There are skeletons in Advani’s cupboards
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There are skeletons in Advani’s cupboards

I noticed he was not talking to Dr Manmohan Singh, cold shouldering him at the Ambedkar Jayanti celebrations in New Delhi on Tuesday. Obviously this time he has chosen to retire, “hurt”. Reports Sujata Anandan.

india Updated: Apr 15, 2009 02:14 IST
Sujata Anandan
Sujata Anandan
Hindustan Times

Whenever I look at LK Advani on my television screen, the Hindi adage sau chuhe khake billi Haj ko chali (sinner pretending to be a saint) automatically pops into my head.

My apologies to the Bharatiya Janata Party’s prime ministerial candidate but it is my interaction with him over the years that has led me almost subconsciously to conclude that he is a holier-than-thou humbug who hopes to get away with whatever he says on the sheer, well, hope that no one will question or challenge his statements. When they do, he is either hurt (as he is now that Prime Minister Manmohan Singh is challenging every word he says) or angry and intractable.

The best example of this was in 1996 when the BJP was gung-ho about coming to power at the approaching elections. They were holding a party executive meeting in Bombay and by then I was no longer unsure about the fundamentals of both India and my own self but was still a little wary of challenging anyone as senior as Advani on basic truths.

As his press conference unfolded, I was appalled to find that barely five years after the demolition of the Babri Masjid, he was laying claim to secularism. And I got blown out of my mind when he upheld the example of Mahatma Gandhi as the reason why he was “not worried that the BJP would before long be seen as a secular party not just in India but the rest of the world as well”.

“Mahatma Gandhi was known as a Hindu leader during the freedom struggle. But today everybody swears by his secularism,” Advani pontificated. “So I am sure in a few years from now, every one will recognise how secular we ourselves are.”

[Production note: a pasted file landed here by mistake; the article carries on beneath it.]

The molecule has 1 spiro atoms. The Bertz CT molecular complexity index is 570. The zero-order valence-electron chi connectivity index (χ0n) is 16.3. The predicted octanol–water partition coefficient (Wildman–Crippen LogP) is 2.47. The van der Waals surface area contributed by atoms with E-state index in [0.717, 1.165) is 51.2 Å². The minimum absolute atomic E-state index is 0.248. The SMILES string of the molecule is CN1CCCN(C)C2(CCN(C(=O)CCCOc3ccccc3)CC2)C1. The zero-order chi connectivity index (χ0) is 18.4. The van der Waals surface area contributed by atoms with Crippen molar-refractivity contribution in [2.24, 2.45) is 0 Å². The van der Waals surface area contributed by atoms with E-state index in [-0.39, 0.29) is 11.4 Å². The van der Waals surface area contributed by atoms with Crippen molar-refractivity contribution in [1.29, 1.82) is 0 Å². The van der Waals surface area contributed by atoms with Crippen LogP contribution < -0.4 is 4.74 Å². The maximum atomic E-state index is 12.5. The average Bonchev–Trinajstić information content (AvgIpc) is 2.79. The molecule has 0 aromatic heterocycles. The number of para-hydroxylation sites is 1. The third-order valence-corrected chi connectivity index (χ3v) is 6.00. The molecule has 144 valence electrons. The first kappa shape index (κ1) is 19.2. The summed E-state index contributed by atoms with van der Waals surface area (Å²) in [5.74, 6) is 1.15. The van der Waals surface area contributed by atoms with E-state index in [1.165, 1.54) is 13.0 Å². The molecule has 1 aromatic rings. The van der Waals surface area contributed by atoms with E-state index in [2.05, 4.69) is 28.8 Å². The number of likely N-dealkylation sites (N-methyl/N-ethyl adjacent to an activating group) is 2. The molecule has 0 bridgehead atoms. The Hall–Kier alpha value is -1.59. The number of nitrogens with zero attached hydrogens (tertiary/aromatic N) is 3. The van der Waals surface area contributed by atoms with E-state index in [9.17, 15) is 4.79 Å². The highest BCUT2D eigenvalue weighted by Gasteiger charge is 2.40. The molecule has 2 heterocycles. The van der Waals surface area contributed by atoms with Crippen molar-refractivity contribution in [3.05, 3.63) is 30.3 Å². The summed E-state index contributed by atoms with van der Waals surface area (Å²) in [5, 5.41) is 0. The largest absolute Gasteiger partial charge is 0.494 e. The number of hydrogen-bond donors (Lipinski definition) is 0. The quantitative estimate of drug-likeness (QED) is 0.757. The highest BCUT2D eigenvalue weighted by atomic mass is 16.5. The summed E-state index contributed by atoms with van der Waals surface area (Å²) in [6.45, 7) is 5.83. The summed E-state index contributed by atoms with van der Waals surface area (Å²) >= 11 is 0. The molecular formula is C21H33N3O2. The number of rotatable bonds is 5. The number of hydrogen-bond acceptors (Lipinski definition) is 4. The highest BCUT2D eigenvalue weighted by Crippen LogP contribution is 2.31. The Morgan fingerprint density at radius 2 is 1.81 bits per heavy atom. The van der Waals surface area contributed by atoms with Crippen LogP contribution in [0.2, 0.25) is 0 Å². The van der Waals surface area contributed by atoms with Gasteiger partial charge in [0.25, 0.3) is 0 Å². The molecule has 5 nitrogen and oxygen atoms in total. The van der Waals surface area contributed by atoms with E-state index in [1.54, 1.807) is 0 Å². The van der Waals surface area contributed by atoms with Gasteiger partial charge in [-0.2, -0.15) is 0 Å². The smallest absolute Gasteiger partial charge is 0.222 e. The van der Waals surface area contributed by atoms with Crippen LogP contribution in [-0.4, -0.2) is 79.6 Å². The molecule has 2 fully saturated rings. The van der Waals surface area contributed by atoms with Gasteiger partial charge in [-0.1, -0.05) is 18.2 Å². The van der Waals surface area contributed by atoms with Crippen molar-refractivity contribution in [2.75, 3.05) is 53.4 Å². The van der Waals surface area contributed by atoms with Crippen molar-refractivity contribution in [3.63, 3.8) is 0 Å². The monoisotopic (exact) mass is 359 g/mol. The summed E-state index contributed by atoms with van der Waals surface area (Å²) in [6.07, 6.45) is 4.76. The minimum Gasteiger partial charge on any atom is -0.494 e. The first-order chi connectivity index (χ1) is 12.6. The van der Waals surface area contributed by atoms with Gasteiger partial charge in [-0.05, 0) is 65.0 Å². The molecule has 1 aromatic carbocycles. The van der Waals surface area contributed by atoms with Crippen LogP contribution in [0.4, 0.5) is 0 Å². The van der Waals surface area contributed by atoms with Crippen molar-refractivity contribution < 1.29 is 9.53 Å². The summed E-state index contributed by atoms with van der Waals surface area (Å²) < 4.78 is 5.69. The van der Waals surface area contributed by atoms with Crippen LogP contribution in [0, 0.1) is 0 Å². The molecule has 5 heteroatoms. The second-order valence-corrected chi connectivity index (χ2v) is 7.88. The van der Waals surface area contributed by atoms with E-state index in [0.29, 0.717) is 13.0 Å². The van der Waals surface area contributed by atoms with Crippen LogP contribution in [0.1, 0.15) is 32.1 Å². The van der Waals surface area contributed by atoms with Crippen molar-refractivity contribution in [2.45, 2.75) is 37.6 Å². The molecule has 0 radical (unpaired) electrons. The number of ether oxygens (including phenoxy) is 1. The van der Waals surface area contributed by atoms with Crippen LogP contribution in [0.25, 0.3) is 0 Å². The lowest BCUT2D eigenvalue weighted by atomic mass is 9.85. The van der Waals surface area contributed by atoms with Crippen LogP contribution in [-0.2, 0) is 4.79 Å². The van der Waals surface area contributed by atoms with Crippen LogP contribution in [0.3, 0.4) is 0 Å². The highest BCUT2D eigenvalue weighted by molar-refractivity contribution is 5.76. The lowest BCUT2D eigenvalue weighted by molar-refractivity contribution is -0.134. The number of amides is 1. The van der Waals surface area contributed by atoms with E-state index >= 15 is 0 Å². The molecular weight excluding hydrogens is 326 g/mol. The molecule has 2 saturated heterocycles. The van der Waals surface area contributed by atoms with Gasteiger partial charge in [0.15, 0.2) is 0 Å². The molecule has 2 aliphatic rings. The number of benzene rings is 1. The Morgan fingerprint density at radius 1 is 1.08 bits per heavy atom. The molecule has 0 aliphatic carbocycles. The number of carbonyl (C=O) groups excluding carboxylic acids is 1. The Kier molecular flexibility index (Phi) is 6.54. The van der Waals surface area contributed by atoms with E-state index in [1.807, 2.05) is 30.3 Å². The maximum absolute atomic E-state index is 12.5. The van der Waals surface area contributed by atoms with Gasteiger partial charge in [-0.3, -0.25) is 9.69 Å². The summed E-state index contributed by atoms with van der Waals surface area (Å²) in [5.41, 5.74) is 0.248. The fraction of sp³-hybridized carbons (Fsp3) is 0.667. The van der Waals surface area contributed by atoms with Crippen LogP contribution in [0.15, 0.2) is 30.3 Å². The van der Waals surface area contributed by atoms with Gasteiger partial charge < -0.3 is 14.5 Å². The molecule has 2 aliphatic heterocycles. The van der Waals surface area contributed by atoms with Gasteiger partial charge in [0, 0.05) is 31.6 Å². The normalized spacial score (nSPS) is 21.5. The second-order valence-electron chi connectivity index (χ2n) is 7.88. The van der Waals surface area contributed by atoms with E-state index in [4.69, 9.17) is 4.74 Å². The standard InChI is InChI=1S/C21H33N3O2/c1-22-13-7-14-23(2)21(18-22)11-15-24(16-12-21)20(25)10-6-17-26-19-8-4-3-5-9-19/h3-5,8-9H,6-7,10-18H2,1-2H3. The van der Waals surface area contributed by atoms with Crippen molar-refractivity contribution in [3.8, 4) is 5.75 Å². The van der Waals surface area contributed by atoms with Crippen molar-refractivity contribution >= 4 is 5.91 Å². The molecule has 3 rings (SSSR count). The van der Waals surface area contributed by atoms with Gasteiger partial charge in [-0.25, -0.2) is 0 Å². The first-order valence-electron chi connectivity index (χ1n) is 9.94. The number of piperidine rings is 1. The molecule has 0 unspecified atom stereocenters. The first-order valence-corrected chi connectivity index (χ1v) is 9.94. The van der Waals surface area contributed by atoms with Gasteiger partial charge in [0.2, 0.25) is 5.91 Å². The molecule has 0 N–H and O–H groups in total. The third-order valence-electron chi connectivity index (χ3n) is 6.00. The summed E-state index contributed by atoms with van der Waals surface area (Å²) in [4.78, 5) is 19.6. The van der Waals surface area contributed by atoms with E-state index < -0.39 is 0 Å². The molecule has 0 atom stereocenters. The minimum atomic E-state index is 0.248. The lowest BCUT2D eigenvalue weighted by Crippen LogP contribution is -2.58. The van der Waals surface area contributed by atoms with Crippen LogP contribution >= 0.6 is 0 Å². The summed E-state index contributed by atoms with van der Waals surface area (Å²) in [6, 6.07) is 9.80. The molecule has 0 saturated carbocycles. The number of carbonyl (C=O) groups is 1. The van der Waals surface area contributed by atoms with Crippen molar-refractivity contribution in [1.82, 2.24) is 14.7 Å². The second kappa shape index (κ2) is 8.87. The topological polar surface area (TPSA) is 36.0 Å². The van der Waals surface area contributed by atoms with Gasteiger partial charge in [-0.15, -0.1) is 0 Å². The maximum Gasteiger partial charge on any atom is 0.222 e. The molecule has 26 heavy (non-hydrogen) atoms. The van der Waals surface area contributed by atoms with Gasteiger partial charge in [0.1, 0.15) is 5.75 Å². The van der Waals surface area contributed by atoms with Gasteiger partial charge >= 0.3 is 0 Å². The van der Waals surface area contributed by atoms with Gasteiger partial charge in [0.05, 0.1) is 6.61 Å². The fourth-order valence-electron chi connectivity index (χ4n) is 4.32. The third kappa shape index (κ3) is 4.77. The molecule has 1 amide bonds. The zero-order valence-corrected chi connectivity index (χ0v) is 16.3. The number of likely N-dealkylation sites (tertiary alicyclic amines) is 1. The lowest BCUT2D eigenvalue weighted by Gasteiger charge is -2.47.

Strangely, there was no challenge to this absolute travesty of the truth by any of the senior journalists he had brought along with him from New Delhi. I waited a while before urging a fellow journalist from Bombay to stand up and take on Advani over the misappropriation of Mahatma Gandhi by the BJP. But he was too young and got duly snubbed by the then BJP president.

So I sprang to my feet and asked, rather incoherently, “Tell me, Mr Advani, because these were events before my birth, so I would like to know from you personally. History books have told us that Mahatma Gandhi was assassinated by Nathuram Godse who was a member of the Sangh Parivar. So does your party believe in killing your own leaders? And how do you reconcile the demolition of the Babri Masjid with your secular image?”

“That was just a structure,” Advani snapped back (notice, he didn’t say anything about Gandhiji).

I wouldn’t let go. “If it was anything but a mosque — even a school, college, hospital, temple or any other public utility, you would never have demolished that ‘structure’!” I insisted.

“Read our white paper on that,” said Advani.

“I want your answer now,” I insisted.

“I do not have to answer any of your questions,” a by now very angry Advani retaliated and stormed off.

The BJP’s press managers were immediately on to me. It was the era before 24x7 television but they were video-graphing the event and moved to quickly cut the recording.

“Why are you insisting on bringing our skeletons out of the cupboard?” one of the local BJP polticos asked me.

“You said it,” I quipped. “I did not mention any skeletons!”

Next day, I was not welcome at that meeting and although the newspapers reported that argument as having been won by Advani — he snubbed the reporter, they said — I was happy I had made my point. My editor had the capacity to recognise the exchange for what it was and made me rewrite my routine story about the meeting with the focus on this hot exchange of words. “Leave the rest to me,” he assured and the BJP could do little to stop it from being carried by other editions as well.

Of course, the party’s press managers made it amply clear to me after that that I was not welcome again at any of Advani’s meetings hence forward. Frankly speaking, I thought I would miss nothing — because more of the same would have been absolutely unpalatable.

I see the same approach now in Advani’s reaction to the Prime Minister’s decision to challenge him on his obfuscations about himself. I would say that Advani has brought it upon himself by unnecessarily needling Dr Singh as the weakest Prime Minister ever. And although the Prime Minister has never been known to be anything but soft-spoken and polite, it was about time someone held a mirror up to Advani and showed him up for what he really is.

I noticed he was not talking to Dr Manmohan Singh, cold shouldering him at the Ambedkar Jayanti celebrations in New Delhi on Tuesday. Obviously this time he has chosen to retire, “hurt”.

First Published: Apr 15, 2009 02:09 IST